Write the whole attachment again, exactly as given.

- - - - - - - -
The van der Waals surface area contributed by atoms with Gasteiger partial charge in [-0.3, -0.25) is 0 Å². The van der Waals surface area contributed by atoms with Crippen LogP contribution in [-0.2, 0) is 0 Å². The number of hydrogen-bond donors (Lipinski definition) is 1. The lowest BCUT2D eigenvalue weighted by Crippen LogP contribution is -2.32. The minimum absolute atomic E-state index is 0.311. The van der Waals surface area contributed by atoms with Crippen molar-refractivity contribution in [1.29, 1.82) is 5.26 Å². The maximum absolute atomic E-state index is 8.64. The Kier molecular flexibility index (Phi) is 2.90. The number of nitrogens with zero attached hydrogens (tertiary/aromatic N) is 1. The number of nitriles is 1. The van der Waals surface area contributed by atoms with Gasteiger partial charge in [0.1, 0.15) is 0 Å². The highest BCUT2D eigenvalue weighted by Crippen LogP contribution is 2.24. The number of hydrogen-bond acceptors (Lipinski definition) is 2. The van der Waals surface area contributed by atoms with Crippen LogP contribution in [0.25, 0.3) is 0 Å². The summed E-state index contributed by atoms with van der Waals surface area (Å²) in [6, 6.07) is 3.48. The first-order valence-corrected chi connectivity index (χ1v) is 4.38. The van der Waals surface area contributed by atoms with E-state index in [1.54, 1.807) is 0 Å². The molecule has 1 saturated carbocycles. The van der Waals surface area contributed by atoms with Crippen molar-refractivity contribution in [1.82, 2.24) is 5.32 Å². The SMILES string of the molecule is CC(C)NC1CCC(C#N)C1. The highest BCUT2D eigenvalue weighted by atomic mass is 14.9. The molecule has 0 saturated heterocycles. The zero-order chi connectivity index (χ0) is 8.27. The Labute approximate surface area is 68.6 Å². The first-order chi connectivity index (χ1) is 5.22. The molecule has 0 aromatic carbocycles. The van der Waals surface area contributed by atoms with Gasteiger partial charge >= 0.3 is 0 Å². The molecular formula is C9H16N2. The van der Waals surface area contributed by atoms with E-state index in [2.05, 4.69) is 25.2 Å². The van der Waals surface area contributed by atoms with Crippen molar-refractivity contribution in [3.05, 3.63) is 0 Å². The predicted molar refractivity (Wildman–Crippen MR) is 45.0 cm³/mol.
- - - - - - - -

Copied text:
The van der Waals surface area contributed by atoms with Gasteiger partial charge in [-0.3, -0.25) is 0 Å². The van der Waals surface area contributed by atoms with Crippen LogP contribution in [-0.2, 0) is 0 Å². The number of hydrogen-bond donors (Lipinski definition) is 1. The lowest BCUT2D eigenvalue weighted by Crippen LogP contribution is -2.32. The minimum absolute atomic E-state index is 0.311. The van der Waals surface area contributed by atoms with Crippen molar-refractivity contribution in [1.29, 1.82) is 5.26 Å². The maximum absolute atomic E-state index is 8.64. The Kier molecular flexibility index (Phi) is 2.90. The number of nitrogens with zero attached hydrogens (tertiary/aromatic N) is 1. The number of nitriles is 1. The van der Waals surface area contributed by atoms with Gasteiger partial charge in [0.1, 0.15) is 0 Å². The highest BCUT2D eigenvalue weighted by Crippen LogP contribution is 2.24. The number of hydrogen-bond acceptors (Lipinski definition) is 2. The van der Waals surface area contributed by atoms with Crippen LogP contribution in [0.25, 0.3) is 0 Å². The summed E-state index contributed by atoms with van der Waals surface area (Å²) in [6, 6.07) is 3.48. The first-order valence-corrected chi connectivity index (χ1v) is 4.38. The van der Waals surface area contributed by atoms with E-state index in [1.54, 1.807) is 0 Å². The molecule has 1 saturated carbocycles. The van der Waals surface area contributed by atoms with Crippen molar-refractivity contribution in [1.82, 2.24) is 5.32 Å². The SMILES string of the molecule is CC(C)NC1CCC(C#N)C1. The highest BCUT2D eigenvalue weighted by atomic mass is 14.9. The molecule has 0 saturated heterocycles. The zero-order chi connectivity index (χ0) is 8.27. The Labute approximate surface area is 68.6 Å². The first-order chi connectivity index (χ1) is 5.22. The molecule has 0 aromatic carbocycles. The van der Waals surface area contributed by atoms with Gasteiger partial charge >= 0.3 is 0 Å². The molecular formula is C9H16N2. The van der Waals surface area contributed by atoms with E-state index in [2.05, 4.69) is 25.2 Å². The van der Waals surface area contributed by atoms with Crippen molar-refractivity contribution in [3.05, 3.63) is 0 Å². The predicted molar refractivity (Wildman–Crippen MR) is 45.0 cm³/mol.